Blasphemy Laws Continue to Persecute Christians
By Aidan Clay
Washington, D.C. August 23 (International Christian Concern) – A Christian girl allegedly found carrying burned pages of the Quran was arrested Friday and could be punished by death for blasphemy. Accusations that the girl defiled the Quran stoked a furor of public anger in a poor outlying district of Islamabad. Several Christian homes were burned by a Muslim mob that had called for the girl's execution. Hundreds of Christians have since fled the area.
Rimsha Misrak was arrested for blaspheming Islam on August 16 after she was allegedly spotted by neighbors with a plastic bag containing burned pages of the Quran in the Meira Abadi district of Islamabad. The accusations started when Muhammad Hammad, a 23-year-old Muslim, claimed he had caught Rimsha "red-handed" with the burnt pages from the Quran and Islamic prayers in Arabic. According to a police official, however, there was little evidence suggesting the girl had burned, or even possessed, any Islamic texts in the bag she was carrying.
Rimsha, who relatives say is 12 years old, reportedly has Down syndrome, though ICC sources in Islamabad have not been able to verify the child's mental state. Rimsha is being held in police custody in Rawalpindi on charges of blasphemy and is expected to appear in court before the end of the month.
"I met the girl at the police station when she was arrested and she is suffering from trauma," Xavier P William, the Country Director of Masihi Foundation Pakistan, told BBC. "The crowd wanted to burn her alive… She is an innocent child - she doesn't even know what she did. She is in a state of shock. Her bail is being filed this week and she will hopefully be released."
The day following Rimsha's arrest, a Muslim mob, ranging from 600 – 1,000 people, set several Christian homes ablaze, assaulted Rimsha's mother and sister, and called for the child to be burned to death as a blasphemer. Hundreds of Christians have since fled their homes in fear for their lives.
"More than 250 Christian families moved to safer places after the allegation," Shalom Basharat, a human rights activist in Islamabad, told ICC. "The mob encompassed the Christians' houses and demanded the 'blasphemer' to be hanged. The angry mob tortured Rimsha's parents and other Christians. They blocked the main Kashmir Highway for hours and chanted slogans against Rimsha."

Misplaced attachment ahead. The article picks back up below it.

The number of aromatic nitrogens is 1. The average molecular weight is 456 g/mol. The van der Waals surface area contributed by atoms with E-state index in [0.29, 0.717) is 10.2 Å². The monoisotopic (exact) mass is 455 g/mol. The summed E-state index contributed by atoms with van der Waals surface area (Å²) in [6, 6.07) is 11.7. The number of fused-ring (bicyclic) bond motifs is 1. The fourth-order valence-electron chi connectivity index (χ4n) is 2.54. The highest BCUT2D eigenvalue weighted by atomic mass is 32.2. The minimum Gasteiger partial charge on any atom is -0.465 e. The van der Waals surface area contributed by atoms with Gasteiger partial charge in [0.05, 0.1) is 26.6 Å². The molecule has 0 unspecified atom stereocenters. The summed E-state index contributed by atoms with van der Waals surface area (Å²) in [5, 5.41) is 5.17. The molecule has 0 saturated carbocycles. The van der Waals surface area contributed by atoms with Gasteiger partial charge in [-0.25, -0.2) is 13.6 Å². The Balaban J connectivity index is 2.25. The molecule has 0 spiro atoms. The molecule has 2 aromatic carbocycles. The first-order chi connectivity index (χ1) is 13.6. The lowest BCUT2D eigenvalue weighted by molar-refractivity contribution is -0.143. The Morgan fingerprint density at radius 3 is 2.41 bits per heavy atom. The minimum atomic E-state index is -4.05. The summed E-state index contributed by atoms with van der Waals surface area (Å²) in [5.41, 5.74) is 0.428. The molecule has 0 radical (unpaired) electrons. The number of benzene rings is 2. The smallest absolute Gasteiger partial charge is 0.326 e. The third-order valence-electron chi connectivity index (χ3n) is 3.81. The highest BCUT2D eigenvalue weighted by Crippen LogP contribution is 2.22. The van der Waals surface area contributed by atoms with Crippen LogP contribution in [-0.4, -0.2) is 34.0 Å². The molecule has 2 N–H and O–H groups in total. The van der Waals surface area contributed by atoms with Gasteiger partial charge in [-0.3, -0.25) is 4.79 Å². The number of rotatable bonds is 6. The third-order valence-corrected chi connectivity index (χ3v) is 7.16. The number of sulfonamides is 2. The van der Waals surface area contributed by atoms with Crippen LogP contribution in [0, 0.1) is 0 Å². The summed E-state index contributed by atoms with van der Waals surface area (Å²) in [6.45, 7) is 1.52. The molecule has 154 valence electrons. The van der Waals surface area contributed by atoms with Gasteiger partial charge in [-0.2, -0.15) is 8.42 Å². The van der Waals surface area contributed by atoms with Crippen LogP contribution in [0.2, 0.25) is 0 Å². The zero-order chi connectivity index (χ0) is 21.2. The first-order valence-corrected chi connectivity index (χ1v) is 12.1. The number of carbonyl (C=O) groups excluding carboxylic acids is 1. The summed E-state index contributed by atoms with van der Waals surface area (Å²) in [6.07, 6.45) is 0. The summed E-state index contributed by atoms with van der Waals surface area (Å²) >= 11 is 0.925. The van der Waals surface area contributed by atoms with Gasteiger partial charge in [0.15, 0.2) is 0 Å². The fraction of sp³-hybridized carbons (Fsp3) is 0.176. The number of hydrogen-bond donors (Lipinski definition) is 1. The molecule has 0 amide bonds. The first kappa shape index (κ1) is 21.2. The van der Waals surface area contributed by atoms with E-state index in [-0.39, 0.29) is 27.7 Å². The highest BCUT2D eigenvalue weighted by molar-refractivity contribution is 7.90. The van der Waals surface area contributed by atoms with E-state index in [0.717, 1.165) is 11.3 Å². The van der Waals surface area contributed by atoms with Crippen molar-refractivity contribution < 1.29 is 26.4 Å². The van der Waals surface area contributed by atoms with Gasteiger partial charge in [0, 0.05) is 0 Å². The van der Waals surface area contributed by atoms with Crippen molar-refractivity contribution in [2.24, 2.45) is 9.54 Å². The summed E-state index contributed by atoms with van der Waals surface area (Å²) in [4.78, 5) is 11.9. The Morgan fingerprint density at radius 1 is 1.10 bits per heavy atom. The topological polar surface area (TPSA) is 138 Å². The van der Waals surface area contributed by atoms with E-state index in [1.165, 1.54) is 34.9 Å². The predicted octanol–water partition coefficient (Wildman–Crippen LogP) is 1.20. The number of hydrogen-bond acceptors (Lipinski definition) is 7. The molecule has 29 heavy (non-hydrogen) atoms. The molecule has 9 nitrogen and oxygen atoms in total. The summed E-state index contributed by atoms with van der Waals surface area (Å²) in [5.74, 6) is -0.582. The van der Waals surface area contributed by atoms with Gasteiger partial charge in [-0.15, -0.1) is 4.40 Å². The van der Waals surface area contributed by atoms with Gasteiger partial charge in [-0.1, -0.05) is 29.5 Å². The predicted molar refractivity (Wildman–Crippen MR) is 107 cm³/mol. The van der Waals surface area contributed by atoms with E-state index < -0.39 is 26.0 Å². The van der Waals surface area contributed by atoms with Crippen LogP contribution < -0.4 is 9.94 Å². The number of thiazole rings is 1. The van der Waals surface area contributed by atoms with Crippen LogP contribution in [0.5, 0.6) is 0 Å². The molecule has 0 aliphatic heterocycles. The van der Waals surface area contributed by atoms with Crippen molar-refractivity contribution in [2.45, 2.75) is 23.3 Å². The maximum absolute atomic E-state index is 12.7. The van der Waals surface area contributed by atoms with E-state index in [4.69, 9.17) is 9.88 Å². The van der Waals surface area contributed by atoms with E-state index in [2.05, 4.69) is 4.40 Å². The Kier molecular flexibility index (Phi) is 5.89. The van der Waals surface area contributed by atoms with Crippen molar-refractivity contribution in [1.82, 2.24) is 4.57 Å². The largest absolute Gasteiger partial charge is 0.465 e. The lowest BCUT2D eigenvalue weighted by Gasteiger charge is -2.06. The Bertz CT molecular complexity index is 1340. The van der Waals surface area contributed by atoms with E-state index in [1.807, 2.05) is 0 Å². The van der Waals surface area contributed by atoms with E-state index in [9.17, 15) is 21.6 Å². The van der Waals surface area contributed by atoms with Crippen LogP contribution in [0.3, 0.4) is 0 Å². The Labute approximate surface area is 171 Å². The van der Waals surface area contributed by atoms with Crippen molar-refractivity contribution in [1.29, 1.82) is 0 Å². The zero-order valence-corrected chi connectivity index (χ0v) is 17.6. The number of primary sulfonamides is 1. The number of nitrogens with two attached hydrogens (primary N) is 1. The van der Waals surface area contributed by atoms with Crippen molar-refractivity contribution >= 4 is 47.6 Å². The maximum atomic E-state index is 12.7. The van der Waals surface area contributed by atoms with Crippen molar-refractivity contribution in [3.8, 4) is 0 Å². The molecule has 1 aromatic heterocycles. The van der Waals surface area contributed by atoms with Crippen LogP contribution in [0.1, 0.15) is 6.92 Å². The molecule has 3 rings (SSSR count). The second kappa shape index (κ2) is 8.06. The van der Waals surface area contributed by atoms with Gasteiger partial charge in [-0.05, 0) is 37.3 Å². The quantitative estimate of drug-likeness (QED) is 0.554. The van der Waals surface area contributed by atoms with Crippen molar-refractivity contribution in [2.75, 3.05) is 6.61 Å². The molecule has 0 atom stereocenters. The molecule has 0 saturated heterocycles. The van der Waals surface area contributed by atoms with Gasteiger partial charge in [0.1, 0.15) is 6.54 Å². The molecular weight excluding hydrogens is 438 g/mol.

After the flight of Christians from the area, Basharat said that Christian homes were broken into and looted. "The mob attacked the Christians' houses and damaged the main gates, doors, and windows," he explained. "Some of the Christians spent that night on the footpaths and the day (August 17) in the parks without food and water. However, church leadership and political representatives… played a vital role by providing shelter and food to the displaced Christian families."
Pakistan's blasphemy codes have frequently been used to harass Christians or settle tribal disputes under the protection of law. Some believe that Rishma's case was stirred for no other reason than jealousy and religious rivalry within the community.
"A few Christian families in Meira Abadi are financially sound and live better than some local Muslims. As a result of hatred against the non-Muslim community, a poor Christian family was targeted to teach other Christians a lesson," said an ICC source in Islamabad who asked that his name not be disclosed for security reasons.
Pakistan's President Asif Ali Zardari took "serious note" of Rimsha's arrest, saying, "Blasphemy by anyone cannot be condoned, but no one will be allowed to misuse the blasphemy law for settling personal scores," according to a spokesman. The Interior Ministry was ordered to investigate the incident.
Under Pakistan's blasphemy laws, anyone found guilty of insulting Muhammad or defiling the Quran can face life in prison or execution. Though it is rare for an offender to be executed by a Pakistani court verdict, 46 of the 1,060 people charged for blasphemy between 1986 and 2011 have been killed by mob justice while awaiting trial or after having been acquitted, according to a report by the advocacy group Human Rights First. In a recent case, for example, thousands of Muslims dragged a man accused of blasphemy from a police station in Bahawalpur, beat him to death and set his body on fire in July.
In the case of Rimsha, however, Paul Bhatti, the head of the Ministry of National Harmony in Pakistan, is hopeful the blasphemy accusations will soon be forgotten once charges are dropped. "If [Rimsha] is not guilty, some can understand and they can forgive," Mr. Bhatti, whose brother Shahbaz Bhatti was assassinated last year by the Pakistani Taliban for advocating reform of the blasphemy laws, told The Washington Post. "But there are people who just want to have death."